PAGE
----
Want free land? The NYT reported this week on a new Russian land give-away program designed to boost human population in the country’s remote eastern provinces. The program, which is open to both foreigners and Russian citizens, promises each applicant a hectare of free land for personal or agricultural use. It’s part of an ongoing government effort to prevent Chinese influence in Siberia, but Vladimir Putin and his advisors have a lot of ground to cover. Literally. At 2.4 million square miles, with a population density of just 2.6 people/sq mi, Russia’s Far Eastern Federal District is 24 times larger than Wyoming, the least-populated state in the U.S. (2.4 people/sq mi).* Although parts of the region have developed a small industrial presence (sea cucumbers, anyone?), the boggy taiga and dense spruce forests have so far proved unappealing to potential settlers.
Other world governments have tried their hands at free land projects before, with varying success. In the United States, the Homestead Acts encouraged cultivation of the American midwest from the 1850s to the 1930s. Anyone who has read Laura Ingalls Wilder or Willa Cather will know that homestead life was often a brutal enterprise; in My Ántonia (1918), Cather writes of “burning summers” and “blustery winters with little snow, when the whole country is stripped bare and gray as sheet-iron.” And let’s not forget the locust clouds that descend on the Ingalls family farm in On the Banks of Plum Creek (1937). Another devastating side effect of American homesteading was its contribution to the decline of indigenous peoples—a disturbing result of many 19th-century land programs, including Canada’s 1872 Dominion Lands Act and Australia’s 1861 Crown Lands Acts.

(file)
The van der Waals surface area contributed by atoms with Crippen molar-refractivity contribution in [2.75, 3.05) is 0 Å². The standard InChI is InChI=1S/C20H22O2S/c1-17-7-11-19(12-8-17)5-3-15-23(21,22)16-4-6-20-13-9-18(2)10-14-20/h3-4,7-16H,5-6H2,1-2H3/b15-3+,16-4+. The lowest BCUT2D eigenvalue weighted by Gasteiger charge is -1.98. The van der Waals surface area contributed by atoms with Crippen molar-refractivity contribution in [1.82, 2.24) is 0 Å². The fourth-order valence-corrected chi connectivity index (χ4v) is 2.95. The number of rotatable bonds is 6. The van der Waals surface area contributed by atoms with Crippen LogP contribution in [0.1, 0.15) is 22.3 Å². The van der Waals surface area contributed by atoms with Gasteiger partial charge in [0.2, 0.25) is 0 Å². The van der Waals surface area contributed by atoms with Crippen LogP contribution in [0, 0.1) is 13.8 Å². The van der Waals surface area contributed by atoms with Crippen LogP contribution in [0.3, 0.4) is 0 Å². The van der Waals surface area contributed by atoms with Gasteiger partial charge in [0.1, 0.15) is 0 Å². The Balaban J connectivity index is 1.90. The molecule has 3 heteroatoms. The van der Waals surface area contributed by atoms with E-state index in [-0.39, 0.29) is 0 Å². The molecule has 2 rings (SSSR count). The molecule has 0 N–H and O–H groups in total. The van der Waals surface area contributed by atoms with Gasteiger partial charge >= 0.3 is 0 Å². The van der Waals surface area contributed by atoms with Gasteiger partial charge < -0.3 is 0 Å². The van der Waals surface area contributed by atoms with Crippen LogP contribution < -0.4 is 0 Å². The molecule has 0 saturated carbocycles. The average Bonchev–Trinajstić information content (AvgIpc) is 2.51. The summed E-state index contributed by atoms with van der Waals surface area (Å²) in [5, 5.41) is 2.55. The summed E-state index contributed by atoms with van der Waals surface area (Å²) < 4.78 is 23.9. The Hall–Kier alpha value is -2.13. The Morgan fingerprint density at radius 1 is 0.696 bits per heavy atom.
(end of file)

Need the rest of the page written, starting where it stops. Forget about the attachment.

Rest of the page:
But what about today? Does anyone—besides Putin—really think free land is still an appealing idea? Yes, as it turns out. In the United States, the Desert Land Act has encouraged the economic development of arid and semi-arid western lands since 1877. The program, which is still active, limits plots to 320 acres, and requires grantees to secure an adequate water supply for irrigation within four years of land receipt. Considering that water rights are a continuing headache for the west, this irrigation requirement strikes me as both expensive and unsustainable. Why not offer land to people willing to build solar farms? Just a thought.
Here are a few more places where you can receive free land in the U.S.:
- Marquette, Kansas. Free building lots for houses on the edge of town! http://www.freelandks.com/
- Marne, Iowa. Marne is “friendly to businesses and looking for some new neighbors and friends.” It’s giving away house lots. http://marneiowa.com/marne-free-lots
- Nebraska. Be a “modern homesteader” in Nebraska (maybe don’t call yourself that?). http://nebraskaccess.ne.gov/freeland.asp
For a more exotic setting, consider Pitcairn Island, the British Overseas Territory. This Pacific island settled by British mutineers from the HMS Bounty will give you land to build a house, garden, orchard, or pretty much anything. They just really need more people. http://www.immigration.pn/FAQ.php
Finally, if the Russian Far East still seems enticing, I leave you with this travel website’s description of Vladivostok, one of the region’s anchor cities:
*population data as of 2010 census